China and Moldova have formally agreed to begin talks on the establishment of a free-trade deal. Officials from the two countries signed an agreement in Beijing on December 29 following the completion in May of a six-month joint feasibility study. Its results recommended that establishing a free-trade deal would be conducive to deepening bilateral ties, tapping the potential of economic and trade cooperation, and promoting economic development in both countries. Moldova lies on the One Belt One Road/New Silk Road route and is potentially an important Eurasian trade partner for China. In 2014 it signed an Association Agreement with the EU.
“China has a clear goal to negotiate FTAs with as many partners as possible, and the time for discussions to start with Moldova is ripe,” Cui Hongjian, director of European Studies at the China Institute of International Studies in Beijing told the South China Morning Post. “On one hand, Moldova wants to increase its links to the EU, but on the other it doesn’t want to irritate Russia,” he said. “China, however, is not in direct competition with either Russia or the EU in this region.”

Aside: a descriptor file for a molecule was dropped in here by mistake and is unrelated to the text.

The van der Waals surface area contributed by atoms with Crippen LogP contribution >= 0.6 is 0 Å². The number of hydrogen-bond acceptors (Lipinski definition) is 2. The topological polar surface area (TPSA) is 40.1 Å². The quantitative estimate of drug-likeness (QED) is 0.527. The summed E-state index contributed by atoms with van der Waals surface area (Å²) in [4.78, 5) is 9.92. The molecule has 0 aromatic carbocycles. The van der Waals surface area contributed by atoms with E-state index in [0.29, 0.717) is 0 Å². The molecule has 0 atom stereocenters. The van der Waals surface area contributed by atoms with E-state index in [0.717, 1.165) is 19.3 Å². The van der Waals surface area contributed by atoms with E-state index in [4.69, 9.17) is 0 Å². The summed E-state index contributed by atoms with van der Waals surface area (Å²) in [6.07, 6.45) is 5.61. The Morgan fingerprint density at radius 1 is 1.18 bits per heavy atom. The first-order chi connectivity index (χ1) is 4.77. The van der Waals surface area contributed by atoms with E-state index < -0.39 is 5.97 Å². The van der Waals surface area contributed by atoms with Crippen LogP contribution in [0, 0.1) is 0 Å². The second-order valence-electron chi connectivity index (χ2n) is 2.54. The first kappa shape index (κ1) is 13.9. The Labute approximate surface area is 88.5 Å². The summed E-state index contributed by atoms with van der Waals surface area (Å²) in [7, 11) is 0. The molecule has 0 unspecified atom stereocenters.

The Moldova deal will be the second such free-trade deal China has signed with a former country of the Soviet Union: a similar agreement with Georgia will come into effect in January 2018.
Moldova was represented at the talks by the Secretary of State at the Economy and Infrastructure Ministry, Iuliana Drăgălin. According to her ministry, 84 Chinese-owned companies are currently active in Moldova. China is Moldova’s 6th biggest trade partner, with a 7.2 per cent share. In the first 10 months of 2017, Moldova increased its exports to China by 24 per cent on 2016 to a still modest total of 14.79 million US dollars (mainly wine and furniture), while it imported goods worth 404.6 million US dollars from China, up almost 29 per cent on 2016.